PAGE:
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Triumph and Tragedy in America's Most Public Family
Publisher: Rowman & Littlefield
Publication Date: 12/2/2014
My Rating: 5 Stars
A special thank you to Rowman & Littlefield and NetGalley for an ARC in exchange for an honest review.
A remarkable book, and a captivating family of five distinct and inspiring women, The Kennedy Wives, "the woman behind each man". Each of these five special and unique women are an integral part of our US history. Kennedy Wives: Triumph and Tragedy in America's Most Public Family, is thought-provoking, well-researched, and elegantly portrayed with passion, honesty, and clarity – by talented authors, Amber Hunt and David Batcher.
Each of us may have a favorite(s) Kennedy wife or mother; one we respected, sympathized with, or possibly related to as part of a specific generation, or time. Since I grew up in the fifties/sixties, I have always been intrigued with Jackie Kennedy, the icon; as a wife, mother, and a woman. Her classic style and sophistication has always been timeless, and enjoy the Palm Beach connection, since I reside there. There are so many landmarks and spots which I see every day, reminding me of the history and photographs. The book provided some tidbits about her father and childhood, and teen years which was unaware of.
The book is broken down in parts by each woman: from the cradle, childhood, to marriage, motherhood and beyond; from politics, loves, losses, fears, successes, tragedies, addictions, sickness and health, to the grave.
Part I Rose 1890-1995
Part II Ethel 1928
Part III Jackie 1929-1994
Part IV Joan 1936
Part V Vicki 1954
The Kennedy family, of course is known for its politics, the public figure, the man, his intellect, and power behind the name. Jack Kennedy, who was assassinated in 1963 (remember this like it was yesterday when the teacher came into the classroom crying); his brother Bobby, Jack’s Attorney General who would also be assassinated in 1968, and Senator Edward (Ted) Kennedy the youngest of the nine children who lived longer. Soon after Bobby's death, Ted received one of many ominous letters and threatening him not to run for President or VP.
Ted maintained a deferential attitude towards the older, seniority-laden Southern members when he first entered the Senate, avoiding publicity and focusing on committee work and local issues. Compared to his brothers in office, he lacked John's sophistication and Robert's intense, sometimes grating drive, but was more affable than either of them.
Amber Hunt and David Batcher delivers a “must read” classic account of the five brave women who married and stood behind these powerful men. Rose Kennedy the matriarch of the family and wife of Joe Kennedy, Jacqueline Kennedy, wife of Jack, Ethel, wife of Bobby and Joan and Vicki, the first and second wives of Teddy Kennedy.
By the time Jackie met John, he was one of the most sought-after men on the East Coast, a junior congressman with an eye on a Senate seat. She would fall for his many virtues, and in time come to learn about the darker components of his complex personality.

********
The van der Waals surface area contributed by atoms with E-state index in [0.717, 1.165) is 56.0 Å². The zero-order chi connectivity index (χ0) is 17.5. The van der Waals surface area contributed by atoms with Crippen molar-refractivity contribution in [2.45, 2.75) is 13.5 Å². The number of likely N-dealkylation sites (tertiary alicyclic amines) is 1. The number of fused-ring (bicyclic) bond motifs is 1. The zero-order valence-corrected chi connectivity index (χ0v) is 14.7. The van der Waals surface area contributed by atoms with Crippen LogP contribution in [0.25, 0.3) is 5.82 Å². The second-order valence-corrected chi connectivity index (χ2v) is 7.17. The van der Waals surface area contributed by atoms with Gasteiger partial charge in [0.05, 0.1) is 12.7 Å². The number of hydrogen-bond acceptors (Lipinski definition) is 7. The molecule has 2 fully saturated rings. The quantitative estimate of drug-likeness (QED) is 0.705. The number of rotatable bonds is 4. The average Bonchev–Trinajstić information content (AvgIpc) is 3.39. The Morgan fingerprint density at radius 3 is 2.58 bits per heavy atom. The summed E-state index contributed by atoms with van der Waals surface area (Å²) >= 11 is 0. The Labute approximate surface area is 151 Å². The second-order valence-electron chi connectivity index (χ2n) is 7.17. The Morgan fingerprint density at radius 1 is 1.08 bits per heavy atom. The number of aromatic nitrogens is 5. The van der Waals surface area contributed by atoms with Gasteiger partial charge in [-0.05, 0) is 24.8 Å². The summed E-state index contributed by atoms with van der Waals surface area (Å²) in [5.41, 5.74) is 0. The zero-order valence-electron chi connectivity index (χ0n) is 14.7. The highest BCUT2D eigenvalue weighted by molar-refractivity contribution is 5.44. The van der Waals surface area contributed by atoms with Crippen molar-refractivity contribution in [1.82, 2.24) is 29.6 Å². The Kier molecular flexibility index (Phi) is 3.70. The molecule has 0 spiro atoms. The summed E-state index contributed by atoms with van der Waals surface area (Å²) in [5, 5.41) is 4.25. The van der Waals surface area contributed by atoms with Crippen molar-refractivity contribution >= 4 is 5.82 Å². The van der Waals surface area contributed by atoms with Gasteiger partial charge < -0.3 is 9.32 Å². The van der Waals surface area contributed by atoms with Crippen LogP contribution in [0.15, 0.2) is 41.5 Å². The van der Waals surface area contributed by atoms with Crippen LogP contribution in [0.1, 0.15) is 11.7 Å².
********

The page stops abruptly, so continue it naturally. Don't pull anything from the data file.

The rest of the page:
Jacqueline Kennedy the woman continued long after the death of Jack Kennedy. But the mythic figure we remember today was forged largely in that week in Nov, 1963, when though a disoriented and grief-stricken widow, she used her own brilliant alchemy to create, with simple words and stark imagery, an enduring, heroic, romantic picture of what our country could be.
John Jr. had the best Kennedy qualities—the looks, the smarts, the discipline, and the zest for life. Ted had stayed close with Jackie through the years and he had loved her dearly and after her death he felt even more protective of her two children. John Jr. had always been seen as heir to Jack’s throne, and thanks to Jackie’s grounding influence, not just by birthright. Though he never ran for office, he was an important behind the scenes player throwing his name and money behind the Democratic causes and candidates. Then another Kennedy had been taken in his prime and Ted was heartbroken.
Readers may sympathize with these women, married to powerful, dark, and not always the perfect nor faithful husband, with ongoing threats to their lives as well as their family, pressure and demands. As they each faced their demons, the press, and tragedies in different ways, as reiterated with Ted/Vicki’s mantra “One step at a time.”
There was always a time and place when each of these women had to be strong: a day in 1963 when Jackie Kennedy faced the world without Jack. A day in 1968 when Ethel had ten children, an eleventh on the way, and had to walk forward without Bobby by her side. The next year, Rose returned to an empty house in Hyannis Port after burying her husband near their first home in Brookline. Even Joan had to go about the task of inventing a new life in Boston after her marriage to Teddy ended. Now Vicki found herself where each of the others had stood; staring into the future, her husband gone, memories to fortify her, and their shared ideals to carry forward.
“Their experience of wealth and power, love, loss, and tragedy occurred at such a heightened level that is tempting to see them as mythic, almost archetypal creatures. But Rose, Ethel, Jackie, Joan and Vicki were and are stubbornly fleshy in their humanity, and they give all of us, men and women, powerful examples of what everyday strength, resilience, and grace can look like. It’s because of their refusal to ossify into sterile sainthood that they will always fascinate—and always inspire.”
The Kennedy Wives is well-organized, and enjoyed the easy to read format and review of history, the writing style, and the well-researched material, making for an engaging and satisfying read. Highly recommend.